Adaptation

The planet is changing. The cockroaches will be fine, but what about us? See what these PF Members are doing to adapt to the impacts of climate change.

A field of shrubs under a cloudy sky.

Clouds hang low over Beaufort West, South Africa (Jaunita Swart/Unsplash)

George Washington University
Have we finally cracked the code on controlling the weather? A recent paper suggests that by using drones to charge up the water droplets in clouds, we can cause them to fall as rain.
Grayscale image of a flock of birds flying in an urban landscape

(Ian Battaglia/Unsplash)

The George Washington University
Sunnyvale, California recently began using lasers to deter large flocks of roosting crows. The effectiveness of these tools, however, can vary.
People in the midst of coastal vegetation pulling out invasive ice plants under a blue sky,

Photo taken by Big Sur Land Trust volunteer coordinator Jose Carlos at ice plant pulling event at Martin Dunes, California, on Feb. 19, 2022. (Photo courtesy Jose Carlos)

Middlebury College
In the face of the widespread presence of the ice plant along hundreds of miles of coastline, is there any hope that the California coastal ecosystem could ever be returned to its natural state?
Planet Forward Senior Correspondent
Endemic species exist in just one geographic location in the world, and the Galápagos Islands are home to many of them, fighting to survive in the place that inspired "survival of the fittest."
Moss-covered temple in Cambodia

This temple at Angkor Wat in Krong Siem Reap, Cambodia, shows how nature adapted to grow around a man-made structure. But how will humans adapt to changes in nature due to climate change? (James Wheeler/Unsplash)

George Washington University
Today is day nine of COP26, and the theme is adaptation, loss, damage, and resilience.

(Tuna Ölger/Pixabay)

SUNY-ESF Chief Sustainability Officer
The Road to COP26 | "It was with resolve that I started to work on climate-related issues, although I didn’t know at the time I was focused on what was an emerging existential crisis."
Three green and blue-faced salmon are shown close to the camera whilst swimming through clear water.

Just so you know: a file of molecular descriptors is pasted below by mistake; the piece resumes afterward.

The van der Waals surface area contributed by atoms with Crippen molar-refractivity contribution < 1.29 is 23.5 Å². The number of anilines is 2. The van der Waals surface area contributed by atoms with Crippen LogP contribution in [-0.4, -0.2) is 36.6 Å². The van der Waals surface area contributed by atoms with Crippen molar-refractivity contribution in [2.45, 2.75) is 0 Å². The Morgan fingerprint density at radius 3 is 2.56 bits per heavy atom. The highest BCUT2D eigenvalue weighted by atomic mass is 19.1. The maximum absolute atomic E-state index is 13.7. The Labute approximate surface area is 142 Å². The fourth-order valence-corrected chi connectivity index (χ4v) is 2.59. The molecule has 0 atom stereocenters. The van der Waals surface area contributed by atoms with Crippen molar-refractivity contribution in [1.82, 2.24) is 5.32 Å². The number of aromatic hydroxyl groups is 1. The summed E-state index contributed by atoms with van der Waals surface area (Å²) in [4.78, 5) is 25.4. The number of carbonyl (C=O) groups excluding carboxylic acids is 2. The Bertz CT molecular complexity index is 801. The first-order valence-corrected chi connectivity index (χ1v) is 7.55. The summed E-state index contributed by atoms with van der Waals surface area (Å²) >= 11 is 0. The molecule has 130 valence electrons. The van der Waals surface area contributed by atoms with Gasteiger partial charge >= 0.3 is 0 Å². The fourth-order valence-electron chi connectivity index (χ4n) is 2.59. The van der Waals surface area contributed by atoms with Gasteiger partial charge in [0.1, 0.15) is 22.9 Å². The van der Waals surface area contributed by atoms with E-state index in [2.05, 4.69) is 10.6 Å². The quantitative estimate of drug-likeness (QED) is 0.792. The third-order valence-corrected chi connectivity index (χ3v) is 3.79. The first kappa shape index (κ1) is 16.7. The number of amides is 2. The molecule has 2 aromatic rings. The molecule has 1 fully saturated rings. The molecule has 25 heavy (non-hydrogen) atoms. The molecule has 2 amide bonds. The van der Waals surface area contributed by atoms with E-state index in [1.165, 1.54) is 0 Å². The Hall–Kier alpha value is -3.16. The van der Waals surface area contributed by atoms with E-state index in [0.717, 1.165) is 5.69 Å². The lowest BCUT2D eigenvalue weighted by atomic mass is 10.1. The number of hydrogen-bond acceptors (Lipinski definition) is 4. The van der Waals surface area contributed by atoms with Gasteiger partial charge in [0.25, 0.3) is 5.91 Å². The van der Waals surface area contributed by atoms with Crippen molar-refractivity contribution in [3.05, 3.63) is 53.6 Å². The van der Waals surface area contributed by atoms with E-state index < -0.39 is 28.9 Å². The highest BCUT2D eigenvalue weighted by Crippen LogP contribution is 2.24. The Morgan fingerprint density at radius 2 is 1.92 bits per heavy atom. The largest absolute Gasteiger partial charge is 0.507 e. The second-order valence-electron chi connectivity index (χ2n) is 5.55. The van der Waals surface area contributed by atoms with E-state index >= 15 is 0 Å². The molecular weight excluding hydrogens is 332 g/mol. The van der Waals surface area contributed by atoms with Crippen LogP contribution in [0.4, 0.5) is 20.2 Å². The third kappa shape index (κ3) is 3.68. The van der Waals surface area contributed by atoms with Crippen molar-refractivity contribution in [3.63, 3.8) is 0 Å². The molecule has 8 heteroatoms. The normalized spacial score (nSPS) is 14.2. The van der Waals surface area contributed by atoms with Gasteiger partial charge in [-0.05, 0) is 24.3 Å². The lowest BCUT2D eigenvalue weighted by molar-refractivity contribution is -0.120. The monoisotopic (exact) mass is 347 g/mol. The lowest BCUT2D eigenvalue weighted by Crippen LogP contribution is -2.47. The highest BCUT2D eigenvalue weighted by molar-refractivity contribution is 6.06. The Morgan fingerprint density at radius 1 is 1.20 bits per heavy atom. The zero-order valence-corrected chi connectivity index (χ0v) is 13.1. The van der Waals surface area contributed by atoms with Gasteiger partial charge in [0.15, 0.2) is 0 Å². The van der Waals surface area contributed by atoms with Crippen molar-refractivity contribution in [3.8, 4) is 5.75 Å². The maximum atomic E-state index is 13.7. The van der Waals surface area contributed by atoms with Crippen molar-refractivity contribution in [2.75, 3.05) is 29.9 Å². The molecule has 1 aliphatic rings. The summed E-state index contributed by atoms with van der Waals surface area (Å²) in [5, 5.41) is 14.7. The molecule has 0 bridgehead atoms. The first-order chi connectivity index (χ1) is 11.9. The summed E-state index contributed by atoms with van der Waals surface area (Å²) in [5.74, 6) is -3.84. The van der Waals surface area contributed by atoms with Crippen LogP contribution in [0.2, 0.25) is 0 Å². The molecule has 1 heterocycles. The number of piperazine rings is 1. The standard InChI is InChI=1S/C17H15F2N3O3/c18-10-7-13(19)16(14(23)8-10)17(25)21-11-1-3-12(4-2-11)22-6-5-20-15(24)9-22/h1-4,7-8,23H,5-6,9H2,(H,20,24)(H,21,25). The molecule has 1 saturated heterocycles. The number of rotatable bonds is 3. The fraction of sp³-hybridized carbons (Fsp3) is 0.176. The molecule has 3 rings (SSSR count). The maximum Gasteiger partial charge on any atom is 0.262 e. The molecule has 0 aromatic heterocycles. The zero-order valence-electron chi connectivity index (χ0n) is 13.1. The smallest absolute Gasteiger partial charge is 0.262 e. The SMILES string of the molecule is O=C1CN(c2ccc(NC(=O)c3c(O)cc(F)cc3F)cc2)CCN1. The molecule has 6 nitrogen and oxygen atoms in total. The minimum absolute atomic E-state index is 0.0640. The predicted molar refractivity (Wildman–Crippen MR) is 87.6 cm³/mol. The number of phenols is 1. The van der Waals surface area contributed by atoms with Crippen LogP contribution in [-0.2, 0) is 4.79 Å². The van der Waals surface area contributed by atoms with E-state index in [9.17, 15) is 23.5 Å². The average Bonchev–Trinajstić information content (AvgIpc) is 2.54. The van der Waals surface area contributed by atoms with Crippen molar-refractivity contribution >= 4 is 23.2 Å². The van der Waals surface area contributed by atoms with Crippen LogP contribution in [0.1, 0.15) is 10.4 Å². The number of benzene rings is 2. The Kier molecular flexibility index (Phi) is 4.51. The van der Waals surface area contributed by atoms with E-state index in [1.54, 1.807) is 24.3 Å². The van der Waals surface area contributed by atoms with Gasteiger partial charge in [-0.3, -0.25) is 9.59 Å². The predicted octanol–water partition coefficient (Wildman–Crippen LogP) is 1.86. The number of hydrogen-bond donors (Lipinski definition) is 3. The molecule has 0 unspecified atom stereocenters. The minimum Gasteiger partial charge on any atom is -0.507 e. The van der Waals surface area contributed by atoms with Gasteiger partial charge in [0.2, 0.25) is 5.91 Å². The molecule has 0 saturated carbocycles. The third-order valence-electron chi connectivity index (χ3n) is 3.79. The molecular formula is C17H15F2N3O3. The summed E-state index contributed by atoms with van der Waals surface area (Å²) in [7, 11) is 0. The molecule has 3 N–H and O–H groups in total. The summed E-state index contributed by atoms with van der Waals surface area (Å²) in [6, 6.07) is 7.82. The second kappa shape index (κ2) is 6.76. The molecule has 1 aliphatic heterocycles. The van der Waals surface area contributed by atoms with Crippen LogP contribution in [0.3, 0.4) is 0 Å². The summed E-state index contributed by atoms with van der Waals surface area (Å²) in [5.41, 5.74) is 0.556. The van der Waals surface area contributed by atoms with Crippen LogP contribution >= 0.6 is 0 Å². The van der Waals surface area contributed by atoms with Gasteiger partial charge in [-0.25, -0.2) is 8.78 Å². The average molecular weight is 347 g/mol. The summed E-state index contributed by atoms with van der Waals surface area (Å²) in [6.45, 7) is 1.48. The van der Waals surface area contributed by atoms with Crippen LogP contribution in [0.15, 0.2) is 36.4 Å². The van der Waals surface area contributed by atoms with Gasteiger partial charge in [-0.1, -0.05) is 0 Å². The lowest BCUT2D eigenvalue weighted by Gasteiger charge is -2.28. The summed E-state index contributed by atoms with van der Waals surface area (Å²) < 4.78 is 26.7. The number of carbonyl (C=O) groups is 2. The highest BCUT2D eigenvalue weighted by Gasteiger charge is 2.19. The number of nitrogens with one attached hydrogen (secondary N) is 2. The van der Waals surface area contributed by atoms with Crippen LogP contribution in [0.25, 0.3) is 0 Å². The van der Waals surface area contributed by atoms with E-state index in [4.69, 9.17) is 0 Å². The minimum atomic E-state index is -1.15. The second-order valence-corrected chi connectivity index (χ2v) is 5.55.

Pacific sockeye salmon during the annual migration. The Canadian government recently announced its (CAD) $647 million Pacific Salmon Strategy Initiative. “Hopefully it’s not too little, too late,” says marine campaigner Emmie Page (Image by Oregon State University/https://creativecommons.org/licenses/by-sa/2.0/deed.en). 

Northwestern University
In June 2021, a heat wave spread over the Pacific Northwest, with people in the region wilting from record high temperatures. But, Fiona Skeggs reports, the threats are soaring for rivers and marine life as well.
Tractor in a lush field at sunset
Northwestern University
According to The Nature Conservancy, intense weather will transform hydrology, health, economics, and ecosystems in Illinois, as reported by Eva Herscowitz for Medill.
George Washington University
Marine scientists are using information collected by everyday people to monitor sharks in the face of climate change.

Fidan Karimova's reusable products are seen on her cloth napkin. (Arielle Bader/George Washington University)

Planet Forward Correspondent | George Washington University
Who says that individuals can’t make a positive change right in their own communities? Three women share their journeys to living a more sustainable lifestyle. 

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